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Oil and gas industry job fair to be Thursday

NATCHEZ — Southwest Mississippi’s expanding oil and gas industry is hunting for employees.

The first of many job fairs to satisfy that need takes place from 9 a.m. to 5 p.m. Thursday at the Natchez Convention Center.

Sponsored by Drill Mississippi, a partnership of Natchez Inc. and Visit Natchez, Thursday’s job fair will include at least six area industries looking for rail operators, pipeline mechanics, welders, crane operators, drillers, motor men, flood hands and more.

Natchez Inc. Executive Director Chandler Russ said one to three similar job fairs would likely be needed per year to help local industries find labor.

“Right now, it is very robust, and there is a lot of openings within that field in a lot of different areas, ranging from very technical jobs to welders, pipe fitters and I&E technicians,” Russ said. “(The jobs) are all over the board. You’ll have chemical engineers hired at some point. They are all hunting employees.”

Some of the companies participating this week include Enersteel, Genesis Energy, D&D Drilling and Energy Drilling.

Natchez Inc. Communications Manager Aimee Guido said Thursday’s job fair is targeted at anybody looking to work in the field or those looking to brush up on safety certifications to help them with employment. Copiah-Lincoln Community College and Southwest Mississippi Community College will be on site to answer questions about what is offered at their locations.

“It is free to the public,” Guido said. “A lot of our new industries are expanding at a very rapid rate, which is a very good thing for our area. They need employees, and we are trying to meet their needs.”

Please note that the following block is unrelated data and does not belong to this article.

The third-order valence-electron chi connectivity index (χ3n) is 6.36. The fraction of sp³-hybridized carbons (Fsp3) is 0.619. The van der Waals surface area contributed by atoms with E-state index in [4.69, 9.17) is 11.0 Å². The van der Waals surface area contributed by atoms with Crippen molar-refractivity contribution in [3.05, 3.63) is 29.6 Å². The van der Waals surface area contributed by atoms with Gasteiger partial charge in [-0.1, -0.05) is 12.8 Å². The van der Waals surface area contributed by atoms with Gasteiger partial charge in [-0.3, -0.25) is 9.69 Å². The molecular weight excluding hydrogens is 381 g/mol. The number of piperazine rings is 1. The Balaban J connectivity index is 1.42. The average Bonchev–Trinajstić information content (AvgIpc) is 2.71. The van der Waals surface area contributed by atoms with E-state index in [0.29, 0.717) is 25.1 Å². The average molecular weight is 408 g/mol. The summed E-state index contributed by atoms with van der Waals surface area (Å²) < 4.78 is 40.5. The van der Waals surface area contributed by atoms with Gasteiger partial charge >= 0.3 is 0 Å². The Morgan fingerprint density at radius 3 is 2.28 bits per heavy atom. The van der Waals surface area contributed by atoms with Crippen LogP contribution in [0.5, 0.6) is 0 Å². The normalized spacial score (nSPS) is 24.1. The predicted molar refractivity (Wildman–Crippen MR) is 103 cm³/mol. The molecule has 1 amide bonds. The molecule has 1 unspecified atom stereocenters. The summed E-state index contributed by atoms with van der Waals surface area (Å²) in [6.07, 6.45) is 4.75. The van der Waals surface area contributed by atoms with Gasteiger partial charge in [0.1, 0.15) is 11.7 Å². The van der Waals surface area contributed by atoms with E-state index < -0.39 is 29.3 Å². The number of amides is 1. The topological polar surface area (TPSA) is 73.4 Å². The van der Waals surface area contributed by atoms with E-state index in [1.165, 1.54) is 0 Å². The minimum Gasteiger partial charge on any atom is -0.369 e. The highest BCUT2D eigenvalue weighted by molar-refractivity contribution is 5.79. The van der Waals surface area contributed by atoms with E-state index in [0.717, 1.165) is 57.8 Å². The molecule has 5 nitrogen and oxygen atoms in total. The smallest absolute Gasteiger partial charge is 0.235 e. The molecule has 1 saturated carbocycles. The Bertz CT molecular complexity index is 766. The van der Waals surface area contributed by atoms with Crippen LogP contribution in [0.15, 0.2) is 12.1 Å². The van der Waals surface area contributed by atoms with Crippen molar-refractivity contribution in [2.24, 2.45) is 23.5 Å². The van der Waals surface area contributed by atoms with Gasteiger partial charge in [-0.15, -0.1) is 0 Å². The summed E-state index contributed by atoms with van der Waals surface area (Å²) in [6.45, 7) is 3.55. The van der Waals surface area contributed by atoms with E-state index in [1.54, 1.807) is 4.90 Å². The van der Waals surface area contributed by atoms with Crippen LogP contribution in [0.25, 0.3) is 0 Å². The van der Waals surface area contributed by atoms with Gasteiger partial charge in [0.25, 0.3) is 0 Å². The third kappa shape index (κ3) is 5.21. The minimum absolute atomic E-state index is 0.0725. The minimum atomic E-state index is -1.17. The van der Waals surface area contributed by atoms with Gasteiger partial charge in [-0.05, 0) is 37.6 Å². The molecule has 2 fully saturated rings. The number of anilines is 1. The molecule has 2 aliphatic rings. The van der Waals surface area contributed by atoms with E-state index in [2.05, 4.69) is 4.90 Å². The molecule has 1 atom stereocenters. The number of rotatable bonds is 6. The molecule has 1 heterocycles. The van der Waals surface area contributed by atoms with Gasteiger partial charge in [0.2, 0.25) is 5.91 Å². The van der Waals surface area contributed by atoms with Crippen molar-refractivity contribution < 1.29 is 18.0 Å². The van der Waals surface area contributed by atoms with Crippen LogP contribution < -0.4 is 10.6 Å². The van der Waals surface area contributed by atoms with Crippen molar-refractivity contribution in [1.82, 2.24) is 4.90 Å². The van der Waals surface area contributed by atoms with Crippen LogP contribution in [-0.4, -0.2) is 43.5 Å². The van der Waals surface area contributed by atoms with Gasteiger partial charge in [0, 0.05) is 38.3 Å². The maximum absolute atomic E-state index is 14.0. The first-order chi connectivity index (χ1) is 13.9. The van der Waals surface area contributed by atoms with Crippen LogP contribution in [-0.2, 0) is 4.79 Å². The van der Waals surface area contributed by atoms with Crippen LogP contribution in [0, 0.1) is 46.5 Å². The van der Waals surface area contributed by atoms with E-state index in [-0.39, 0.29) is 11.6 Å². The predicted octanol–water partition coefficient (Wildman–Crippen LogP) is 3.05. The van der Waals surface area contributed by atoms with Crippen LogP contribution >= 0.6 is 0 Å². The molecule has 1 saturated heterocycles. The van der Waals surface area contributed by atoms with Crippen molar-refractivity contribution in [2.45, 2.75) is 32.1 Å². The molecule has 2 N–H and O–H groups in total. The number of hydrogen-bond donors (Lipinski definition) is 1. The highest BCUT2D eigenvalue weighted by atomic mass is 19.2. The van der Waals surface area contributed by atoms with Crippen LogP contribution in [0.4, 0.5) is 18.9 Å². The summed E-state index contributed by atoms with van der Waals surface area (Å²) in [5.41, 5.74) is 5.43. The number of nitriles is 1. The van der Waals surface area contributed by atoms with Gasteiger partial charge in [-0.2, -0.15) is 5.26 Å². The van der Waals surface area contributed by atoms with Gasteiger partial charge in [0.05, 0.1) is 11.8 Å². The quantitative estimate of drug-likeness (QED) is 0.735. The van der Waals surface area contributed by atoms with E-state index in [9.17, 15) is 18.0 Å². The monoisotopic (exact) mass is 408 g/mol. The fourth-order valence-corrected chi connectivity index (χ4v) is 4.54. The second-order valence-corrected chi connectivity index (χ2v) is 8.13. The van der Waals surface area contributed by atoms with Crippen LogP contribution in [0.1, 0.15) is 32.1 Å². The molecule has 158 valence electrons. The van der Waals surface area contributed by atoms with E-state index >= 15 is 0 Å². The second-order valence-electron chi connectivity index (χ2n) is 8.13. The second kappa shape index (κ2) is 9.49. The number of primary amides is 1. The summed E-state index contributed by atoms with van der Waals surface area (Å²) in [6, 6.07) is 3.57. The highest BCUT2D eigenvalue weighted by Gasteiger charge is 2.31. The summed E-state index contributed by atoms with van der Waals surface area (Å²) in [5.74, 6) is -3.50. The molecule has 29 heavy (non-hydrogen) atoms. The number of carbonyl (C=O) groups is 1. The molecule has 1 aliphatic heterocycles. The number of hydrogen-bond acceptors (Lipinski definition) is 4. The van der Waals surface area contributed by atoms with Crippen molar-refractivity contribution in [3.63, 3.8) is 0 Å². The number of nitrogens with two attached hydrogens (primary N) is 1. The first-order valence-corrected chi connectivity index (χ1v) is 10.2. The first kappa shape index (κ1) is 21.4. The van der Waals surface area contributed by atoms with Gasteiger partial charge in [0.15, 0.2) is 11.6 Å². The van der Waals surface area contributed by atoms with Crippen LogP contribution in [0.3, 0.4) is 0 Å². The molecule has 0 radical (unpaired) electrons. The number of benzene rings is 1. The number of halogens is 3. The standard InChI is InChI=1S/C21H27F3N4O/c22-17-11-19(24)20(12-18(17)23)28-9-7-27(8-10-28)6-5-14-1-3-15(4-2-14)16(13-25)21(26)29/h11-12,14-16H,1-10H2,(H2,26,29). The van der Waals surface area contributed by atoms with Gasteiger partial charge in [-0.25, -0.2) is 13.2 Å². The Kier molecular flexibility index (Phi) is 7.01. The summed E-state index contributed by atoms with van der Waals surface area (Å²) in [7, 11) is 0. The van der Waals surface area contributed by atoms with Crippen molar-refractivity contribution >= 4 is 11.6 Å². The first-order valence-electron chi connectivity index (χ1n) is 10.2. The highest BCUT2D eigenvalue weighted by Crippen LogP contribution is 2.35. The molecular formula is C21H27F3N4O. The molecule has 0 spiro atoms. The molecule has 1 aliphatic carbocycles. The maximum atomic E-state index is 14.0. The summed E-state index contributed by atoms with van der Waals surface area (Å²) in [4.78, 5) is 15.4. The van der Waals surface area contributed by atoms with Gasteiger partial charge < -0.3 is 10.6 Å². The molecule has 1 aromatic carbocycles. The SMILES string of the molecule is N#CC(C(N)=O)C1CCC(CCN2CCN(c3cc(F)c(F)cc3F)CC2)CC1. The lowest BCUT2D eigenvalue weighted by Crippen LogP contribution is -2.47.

Those interested should stop by the convention center between 9 a.m. and 5 p.m. Thursday with their résumé and a list of any safety certifications.

“Be ready to meet with some really good companies that are wanting to hire people in this area,” Guido said.

Ruth Nichols, Alcorn State University’s assistant vice president for educational and community partnerships, said she met with a few oil and gas industry leaders last week and they told her that strong hires are crucial to the industry’s success.

“They need skill, but they know they will not always find oil-industry specific skills here in the local labor market,” she said. “However, what they need most of all are employees that have a strong work ethic, can pass the drug test, have an integrity with their attendance and a good attitude toward their work.

“These companies realize clearly their profit margin and their livelihood depend pretty much completely on the quality of the people that work for them.”

Alcorn is surveying approximately 45 local oil and gas leaders to find out what is needed in employee communication skills, basic skills and what roles applicants with GEDs or high school diplomas can play along with those who have gone through higher education.

“Hopefully, we, as higher education institutions, will step up to the plate and provide the training and education that these companies need in an employee,” Nichols said.